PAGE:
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Why your French bulldogs and Shih Tzus need extra care

Dogs like pugs and Shih Tzus face health issues due to their unusual skull shape, a result of unethical breeding

The shorter skull and muzzle cause the airways to be small.
The shorter skull and muzzle cause the airways to be small. (Unsplash)

Recently, there has been an increase in demand for French bulldogs and Shih Tzus. It could be due to how adorable these breeds appear, as well as the fact that their small size makes it easier to care for them in an apartment.

But do you know what Pekingese, pugs, bulldogs, and Shih Tzus have in common? It’s their shortened muzzle and skull, a consequence of unethical breeding. Dogs with this kind of flat face are called brachycephalic dogs. Such dogs frequently have health issues because of their unusual skull shape.

One of the most common problems is breathing difficulty. The shorter skull and muzzle cause the airways to be small. They have smaller nostrils, a longer soft palate that almost completely blocks their windpipe, and a windpipe or trachea that is much narrower than those of other breeds. Snoring, loud and laborious breathing, and even sleep apnea can result from this.

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Have you ever heard a pug breathe? These restricted airways are the cause of that distinctive snorting sound that they make constantly. These canines may suffer from significant respiratory distress and breathing difficulties when exposed to smoke or even a stressful situation. In extreme circumstances, it may prevent the body from cooling down properly, resulting in heat stroke.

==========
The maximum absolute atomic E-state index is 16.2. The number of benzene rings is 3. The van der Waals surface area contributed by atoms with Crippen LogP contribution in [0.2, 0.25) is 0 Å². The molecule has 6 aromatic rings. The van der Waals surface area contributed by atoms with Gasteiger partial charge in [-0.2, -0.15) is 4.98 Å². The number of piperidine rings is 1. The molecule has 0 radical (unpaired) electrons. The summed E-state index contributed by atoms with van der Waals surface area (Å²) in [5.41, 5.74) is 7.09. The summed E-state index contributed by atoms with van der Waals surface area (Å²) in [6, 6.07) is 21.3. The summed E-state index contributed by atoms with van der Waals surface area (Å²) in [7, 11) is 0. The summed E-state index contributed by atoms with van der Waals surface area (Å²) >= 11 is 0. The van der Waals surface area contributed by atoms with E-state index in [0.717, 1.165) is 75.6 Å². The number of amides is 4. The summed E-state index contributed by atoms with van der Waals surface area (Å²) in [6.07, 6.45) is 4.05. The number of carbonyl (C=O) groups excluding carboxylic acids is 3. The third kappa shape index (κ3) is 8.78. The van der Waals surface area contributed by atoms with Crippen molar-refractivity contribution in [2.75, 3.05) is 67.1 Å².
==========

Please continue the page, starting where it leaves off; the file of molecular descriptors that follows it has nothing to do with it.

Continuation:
Eye problems are another concern. These dogs frequently have large, protruding eyes. As a result, the cornea, the eye’s outermost layer, is more vulnerable to damage and infection. If precautions are not taken, these dogs frequently develop corneal ulcers. Entropion, a disorder where the eyelid slides inward and leads to irritation and possibly blindness, can also occur.

These dogs experience dental problems more quickly than other breeds because of their crowded mouths. In dogs with significant inbreeding, the lower jaw frequently overshoots the upper jaw. This mean some of them could find it challenging to chew their food. Teeth that are misaligned are more prone to early decay, gingivitis and tartar build-up. This could be excruciatingly uncomfortable.

Brachycephalic dogs risk developing skin infections and a condition known as “wrinkle infections” because of the folds on their faces and the area around their lips, which can collect moisture and bacteria.They might also appear to be more prone to hot spots and skin allergies.

These canines frequently cannot exercise since their biggest issue is breathing properly. If their weight is uncontrolled, a lack of activity leads to obesity. This, in turn, leads to other issues, like diabetes, heart disease and joint-related problems. Obesity makes their already existing breathing issue worse.

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There is a solution. Make sure their weight is consistently in check. They can breathe more easily if they are the right weight. One of my clients has diligently maintained her pug’s weight at around 8kg. He is one of the few pugs who does not exhibit any symptoms of laboured breathing and can engage in many activities that other breeds may perform without discomfort.

Surgery can be done to shorten the palate if it is impeding the trachea. Surgeries can also be done to widen the size of their nostrils, which will ease breathing. Similar corrections can be made for atypical eyelids. Prospective pet parents should be aware of the anticipated veterinary costs of these operations.

Their corneas can be kept healthy by using lubricant eye drops regularly and limiting their exposure to the sun’s harsh rays. In a moving vehicle, never let your brachycephalic dog stick its head out of the window. Eye damage can also result from wind and dust. Infections can be avoided by routinely cleaning the skin creases. It’s important to keep these dogs indoors when temperatures are high to prevent heat stroke. It’s crucial to brush their teeth frequently and take them to the vet to have their dental health evaluated annually to delay dental disease.

So make sure your dog gets the right care and attention.

Nameeta Nadkarni is a practising veterinary soft tissue surgeon and pet blogger from Mumbai.

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